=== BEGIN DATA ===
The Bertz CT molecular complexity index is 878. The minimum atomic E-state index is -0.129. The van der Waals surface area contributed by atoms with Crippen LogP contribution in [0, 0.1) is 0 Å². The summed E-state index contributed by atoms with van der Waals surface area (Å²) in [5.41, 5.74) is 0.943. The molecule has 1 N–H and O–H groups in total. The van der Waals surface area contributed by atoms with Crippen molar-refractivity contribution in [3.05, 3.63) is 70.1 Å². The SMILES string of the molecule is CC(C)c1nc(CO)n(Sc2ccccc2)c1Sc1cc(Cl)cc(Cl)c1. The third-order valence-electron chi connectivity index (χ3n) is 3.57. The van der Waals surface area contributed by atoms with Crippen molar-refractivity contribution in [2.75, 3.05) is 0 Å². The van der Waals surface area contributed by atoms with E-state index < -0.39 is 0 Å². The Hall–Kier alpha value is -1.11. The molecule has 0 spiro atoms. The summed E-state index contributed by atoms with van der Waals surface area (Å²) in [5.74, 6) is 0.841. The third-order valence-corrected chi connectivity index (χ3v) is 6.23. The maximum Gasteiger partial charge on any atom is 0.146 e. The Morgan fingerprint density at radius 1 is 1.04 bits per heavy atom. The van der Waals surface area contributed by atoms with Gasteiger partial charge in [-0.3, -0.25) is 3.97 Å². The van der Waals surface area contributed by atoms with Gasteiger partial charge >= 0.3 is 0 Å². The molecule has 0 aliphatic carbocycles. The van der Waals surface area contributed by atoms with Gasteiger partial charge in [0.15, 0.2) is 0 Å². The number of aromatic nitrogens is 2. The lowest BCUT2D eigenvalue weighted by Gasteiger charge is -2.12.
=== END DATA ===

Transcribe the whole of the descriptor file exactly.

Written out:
The Bertz CT molecular complexity index is 878. The minimum atomic E-state index is -0.129. The van der Waals surface area contributed by atoms with Crippen LogP contribution in [0, 0.1) is 0 Å². The summed E-state index contributed by atoms with van der Waals surface area (Å²) in [5.41, 5.74) is 0.943. The molecule has 1 N–H and O–H groups in total. The van der Waals surface area contributed by atoms with Crippen molar-refractivity contribution in [3.05, 3.63) is 70.1 Å². The SMILES string of the molecule is CC(C)c1nc(CO)n(Sc2ccccc2)c1Sc1cc(Cl)cc(Cl)c1. The third-order valence-electron chi connectivity index (χ3n) is 3.57. The van der Waals surface area contributed by atoms with Crippen molar-refractivity contribution in [2.75, 3.05) is 0 Å². The van der Waals surface area contributed by atoms with E-state index < -0.39 is 0 Å². The Hall–Kier alpha value is -1.11. The molecule has 0 spiro atoms. The summed E-state index contributed by atoms with van der Waals surface area (Å²) in [5.74, 6) is 0.841. The third-order valence-corrected chi connectivity index (χ3v) is 6.23. The maximum Gasteiger partial charge on any atom is 0.146 e. The Morgan fingerprint density at radius 1 is 1.04 bits per heavy atom. The van der Waals surface area contributed by atoms with Gasteiger partial charge in [-0.3, -0.25) is 3.97 Å². The van der Waals surface area contributed by atoms with Gasteiger partial charge >= 0.3 is 0 Å². The molecule has 0 aliphatic carbocycles. The van der Waals surface area contributed by atoms with Gasteiger partial charge in [0.15, 0.2) is 0 Å². The number of aromatic nitrogens is 2. The lowest BCUT2D eigenvalue weighted by Gasteiger charge is -2.12.